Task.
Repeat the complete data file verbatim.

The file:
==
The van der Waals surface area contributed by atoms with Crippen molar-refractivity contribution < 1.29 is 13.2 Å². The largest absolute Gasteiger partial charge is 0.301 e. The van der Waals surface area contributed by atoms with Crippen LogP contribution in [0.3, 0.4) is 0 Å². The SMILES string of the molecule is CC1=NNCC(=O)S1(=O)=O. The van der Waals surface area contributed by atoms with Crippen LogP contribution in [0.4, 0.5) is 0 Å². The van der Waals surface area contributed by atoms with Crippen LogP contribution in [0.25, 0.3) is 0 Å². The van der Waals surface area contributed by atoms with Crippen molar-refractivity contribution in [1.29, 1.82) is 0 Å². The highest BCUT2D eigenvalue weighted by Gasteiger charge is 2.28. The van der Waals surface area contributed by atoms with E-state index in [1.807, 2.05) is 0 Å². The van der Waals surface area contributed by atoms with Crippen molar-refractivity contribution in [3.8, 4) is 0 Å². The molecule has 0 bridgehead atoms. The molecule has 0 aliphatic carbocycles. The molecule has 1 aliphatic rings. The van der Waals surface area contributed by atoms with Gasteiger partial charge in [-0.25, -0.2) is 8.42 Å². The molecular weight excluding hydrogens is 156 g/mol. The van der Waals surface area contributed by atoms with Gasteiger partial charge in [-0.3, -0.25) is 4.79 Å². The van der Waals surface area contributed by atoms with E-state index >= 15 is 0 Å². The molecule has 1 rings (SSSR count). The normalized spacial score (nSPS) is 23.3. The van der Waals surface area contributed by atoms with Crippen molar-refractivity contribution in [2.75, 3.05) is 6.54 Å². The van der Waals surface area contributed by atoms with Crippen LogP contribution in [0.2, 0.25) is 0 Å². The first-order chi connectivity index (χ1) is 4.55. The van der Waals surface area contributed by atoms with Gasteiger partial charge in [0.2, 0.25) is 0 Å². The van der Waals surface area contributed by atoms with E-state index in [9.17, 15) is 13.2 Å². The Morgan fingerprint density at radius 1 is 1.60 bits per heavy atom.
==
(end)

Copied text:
The van der Waals surface area contributed by atoms with Crippen molar-refractivity contribution < 1.29 is 13.2 Å². The largest absolute Gasteiger partial charge is 0.301 e. The van der Waals surface area contributed by atoms with Crippen LogP contribution in [0.3, 0.4) is 0 Å². The SMILES string of the molecule is CC1=NNCC(=O)S1(=O)=O. The van der Waals surface area contributed by atoms with Crippen LogP contribution in [0.4, 0.5) is 0 Å². The van der Waals surface area contributed by atoms with Crippen LogP contribution in [0.25, 0.3) is 0 Å². The van der Waals surface area contributed by atoms with Crippen molar-refractivity contribution in [1.29, 1.82) is 0 Å². The highest BCUT2D eigenvalue weighted by Gasteiger charge is 2.28. The van der Waals surface area contributed by atoms with E-state index in [1.807, 2.05) is 0 Å². The van der Waals surface area contributed by atoms with Crippen molar-refractivity contribution in [3.8, 4) is 0 Å². The molecule has 0 bridgehead atoms. The molecule has 0 aliphatic carbocycles. The molecule has 1 aliphatic rings. The van der Waals surface area contributed by atoms with Gasteiger partial charge in [-0.25, -0.2) is 8.42 Å². The molecular weight excluding hydrogens is 156 g/mol. The van der Waals surface area contributed by atoms with Gasteiger partial charge in [-0.3, -0.25) is 4.79 Å². The van der Waals surface area contributed by atoms with E-state index >= 15 is 0 Å². The molecule has 1 rings (SSSR count). The normalized spacial score (nSPS) is 23.3. The van der Waals surface area contributed by atoms with Crippen molar-refractivity contribution in [2.75, 3.05) is 6.54 Å². The van der Waals surface area contributed by atoms with Crippen LogP contribution in [0.2, 0.25) is 0 Å². The first-order chi connectivity index (χ1) is 4.55. The van der Waals surface area contributed by atoms with Gasteiger partial charge in [0.2, 0.25) is 0 Å². The van der Waals surface area contributed by atoms with E-state index in [9.17, 15) is 13.2 Å². The Morgan fingerprint density at radius 1 is 1.60 bits per heavy atom.